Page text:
TAIPEI — Barclays Capital has lowered its estimated year-on-year growth for this year’s global PC shipments, citing the weakest fourth-quarter demand for the past 10 years.
The growth for PC shipments, including desktop PCs and notebooks, was cut from 3.4 percent to only 2.2 percent, Barclays Capital said in a research note released Saturday.
Barclays Capital attributed the revision mostly to a cut in the bank’s fourth-quarter forecast, which has been lowered from a 4.3 percent growth year-on-year to a decline of 0.3 percent because of a hard drive supply shortage due to recent flooding in Thailand, which is where many hard drive manufacturers are located.
For the fourth quarter of 2011, the bank is expecting notebook shipments to decline 2 percent quarter-on-quarter, far worse than the normal seasonality of 14 percent growth.
Meanwhile, desktop PCs and motherboards are expected to decline 20 percent quarter-on-quarter, much worse than the normal seasonality of 5 percent decline, it added.
However, the bank believes there is a good chance of a recovery in PC shipments in the late second quarter of 2012 going into the third quarter of next year.
The bank based its optimism on channel inventory restocking after the hard drive shortage is resolved and other catalysts like Windows 8 and mid- and low-end Ultrabook laptops at an average selling price of US$600 (NT$18,162).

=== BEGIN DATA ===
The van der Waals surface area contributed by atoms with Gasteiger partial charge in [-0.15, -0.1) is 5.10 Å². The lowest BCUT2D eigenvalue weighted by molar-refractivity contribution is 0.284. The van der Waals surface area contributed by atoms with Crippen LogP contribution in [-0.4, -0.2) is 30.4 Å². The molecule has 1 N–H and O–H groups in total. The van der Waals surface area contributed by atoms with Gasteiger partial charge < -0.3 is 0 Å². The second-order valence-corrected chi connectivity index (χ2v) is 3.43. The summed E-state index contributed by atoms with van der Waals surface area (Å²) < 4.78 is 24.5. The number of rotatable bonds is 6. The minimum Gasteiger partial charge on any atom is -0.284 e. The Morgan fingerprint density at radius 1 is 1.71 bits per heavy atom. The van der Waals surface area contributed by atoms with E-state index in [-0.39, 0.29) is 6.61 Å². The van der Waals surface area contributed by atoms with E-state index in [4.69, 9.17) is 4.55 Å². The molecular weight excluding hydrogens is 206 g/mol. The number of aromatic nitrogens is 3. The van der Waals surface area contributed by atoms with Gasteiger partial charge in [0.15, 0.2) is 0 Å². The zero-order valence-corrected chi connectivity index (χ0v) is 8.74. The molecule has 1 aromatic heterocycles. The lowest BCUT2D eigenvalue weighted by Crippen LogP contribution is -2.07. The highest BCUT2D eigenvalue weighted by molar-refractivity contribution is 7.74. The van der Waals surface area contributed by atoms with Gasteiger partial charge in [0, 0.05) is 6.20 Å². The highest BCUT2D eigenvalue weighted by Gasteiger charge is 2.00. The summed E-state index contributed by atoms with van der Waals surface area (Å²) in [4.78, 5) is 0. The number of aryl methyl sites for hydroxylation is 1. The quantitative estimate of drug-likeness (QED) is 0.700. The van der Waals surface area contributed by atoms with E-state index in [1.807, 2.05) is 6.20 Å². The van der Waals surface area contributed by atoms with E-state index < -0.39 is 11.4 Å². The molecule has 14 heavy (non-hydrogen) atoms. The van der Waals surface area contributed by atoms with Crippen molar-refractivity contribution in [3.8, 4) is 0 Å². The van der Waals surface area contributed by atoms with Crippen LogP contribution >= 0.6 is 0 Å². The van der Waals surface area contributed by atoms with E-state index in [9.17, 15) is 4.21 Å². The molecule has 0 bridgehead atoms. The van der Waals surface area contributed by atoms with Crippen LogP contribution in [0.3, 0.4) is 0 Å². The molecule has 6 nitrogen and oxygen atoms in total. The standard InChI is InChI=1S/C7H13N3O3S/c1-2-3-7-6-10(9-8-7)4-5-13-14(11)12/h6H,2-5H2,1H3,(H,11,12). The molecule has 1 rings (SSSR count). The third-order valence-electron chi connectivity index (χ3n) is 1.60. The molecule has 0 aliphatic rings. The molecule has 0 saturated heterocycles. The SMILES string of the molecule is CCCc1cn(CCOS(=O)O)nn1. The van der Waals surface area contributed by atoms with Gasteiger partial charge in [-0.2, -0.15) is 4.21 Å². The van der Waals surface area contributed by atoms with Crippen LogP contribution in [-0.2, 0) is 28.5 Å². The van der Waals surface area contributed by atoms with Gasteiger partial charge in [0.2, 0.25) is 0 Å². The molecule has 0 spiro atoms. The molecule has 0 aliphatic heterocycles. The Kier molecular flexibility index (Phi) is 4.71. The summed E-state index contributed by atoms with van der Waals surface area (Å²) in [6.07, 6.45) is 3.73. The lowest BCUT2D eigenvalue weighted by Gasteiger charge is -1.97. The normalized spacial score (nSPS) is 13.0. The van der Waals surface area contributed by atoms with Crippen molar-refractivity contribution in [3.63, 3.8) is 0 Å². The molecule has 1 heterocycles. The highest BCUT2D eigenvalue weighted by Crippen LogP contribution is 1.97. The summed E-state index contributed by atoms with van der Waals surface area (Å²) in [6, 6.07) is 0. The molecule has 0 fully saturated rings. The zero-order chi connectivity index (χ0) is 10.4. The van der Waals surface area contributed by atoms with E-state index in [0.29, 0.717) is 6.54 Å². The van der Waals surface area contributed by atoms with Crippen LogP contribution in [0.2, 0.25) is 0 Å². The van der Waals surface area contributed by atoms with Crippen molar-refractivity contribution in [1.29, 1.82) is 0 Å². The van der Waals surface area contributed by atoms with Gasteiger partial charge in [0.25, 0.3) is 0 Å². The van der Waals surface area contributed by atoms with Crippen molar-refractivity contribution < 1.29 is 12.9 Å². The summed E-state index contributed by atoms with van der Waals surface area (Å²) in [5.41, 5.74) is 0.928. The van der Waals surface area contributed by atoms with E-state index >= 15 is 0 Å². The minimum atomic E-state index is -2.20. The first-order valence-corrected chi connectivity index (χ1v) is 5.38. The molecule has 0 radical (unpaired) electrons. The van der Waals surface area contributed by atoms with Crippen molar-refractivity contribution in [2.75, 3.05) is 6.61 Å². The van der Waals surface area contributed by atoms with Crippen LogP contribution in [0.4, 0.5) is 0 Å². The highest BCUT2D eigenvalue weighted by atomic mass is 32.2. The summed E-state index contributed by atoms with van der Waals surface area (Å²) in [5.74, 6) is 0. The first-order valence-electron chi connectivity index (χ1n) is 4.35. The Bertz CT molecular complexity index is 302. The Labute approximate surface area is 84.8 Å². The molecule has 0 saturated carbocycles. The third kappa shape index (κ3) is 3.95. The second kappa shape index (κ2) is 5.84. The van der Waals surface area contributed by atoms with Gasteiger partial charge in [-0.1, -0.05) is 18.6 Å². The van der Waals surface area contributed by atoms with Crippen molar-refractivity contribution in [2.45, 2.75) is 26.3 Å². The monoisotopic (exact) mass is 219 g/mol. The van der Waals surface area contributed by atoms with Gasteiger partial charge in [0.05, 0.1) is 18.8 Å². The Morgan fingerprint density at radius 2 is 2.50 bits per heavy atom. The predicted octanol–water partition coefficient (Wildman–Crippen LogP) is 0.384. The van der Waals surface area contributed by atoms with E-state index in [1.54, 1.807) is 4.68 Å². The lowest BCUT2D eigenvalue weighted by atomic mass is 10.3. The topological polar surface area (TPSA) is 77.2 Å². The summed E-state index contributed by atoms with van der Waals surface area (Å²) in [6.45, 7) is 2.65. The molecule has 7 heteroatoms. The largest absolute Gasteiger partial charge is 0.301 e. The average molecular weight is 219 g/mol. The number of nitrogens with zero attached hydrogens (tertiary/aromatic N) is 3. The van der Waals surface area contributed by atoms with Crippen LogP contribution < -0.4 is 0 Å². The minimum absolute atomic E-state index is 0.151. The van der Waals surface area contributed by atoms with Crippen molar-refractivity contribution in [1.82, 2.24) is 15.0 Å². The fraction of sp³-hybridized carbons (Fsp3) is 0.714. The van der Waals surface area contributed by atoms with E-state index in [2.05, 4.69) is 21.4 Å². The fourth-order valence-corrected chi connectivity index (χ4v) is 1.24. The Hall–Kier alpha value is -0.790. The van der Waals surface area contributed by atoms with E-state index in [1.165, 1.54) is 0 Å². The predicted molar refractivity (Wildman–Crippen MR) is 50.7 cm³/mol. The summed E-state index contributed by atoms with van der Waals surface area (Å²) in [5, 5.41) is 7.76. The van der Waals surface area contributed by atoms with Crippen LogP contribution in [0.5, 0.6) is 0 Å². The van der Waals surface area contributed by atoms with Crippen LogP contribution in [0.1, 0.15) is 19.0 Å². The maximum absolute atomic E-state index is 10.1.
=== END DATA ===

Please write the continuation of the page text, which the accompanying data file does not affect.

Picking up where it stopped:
“It is not likely to be sustainable, as technology spending is highly correlated with GDP growth,” Kirk Yang, head of Asia ex-Japan tech hardware research based at Barclays Bank, Hong Kong, wrote in the note.
“We will need to first work through the high PC inventory, the highest in the last 10 years, before PC shipments rebound,” he said.
“We continue to like brand PC stocks from a relative perspective, as they tend to be more defensive in a down-stock market,” he added. “We expect both Acer Inc. and Lenovo Group Ltd. to gain share with margin improvements in 2012.”
However, on a longer-term perspective, Yang said it is difficult for Barclays Capital to stay too optimistic on Asian PC companies unless there is a strong economic turnaround, especially due to their smaller exposure to the fast growing cloud computing business such as software, IT services, storage and data centers.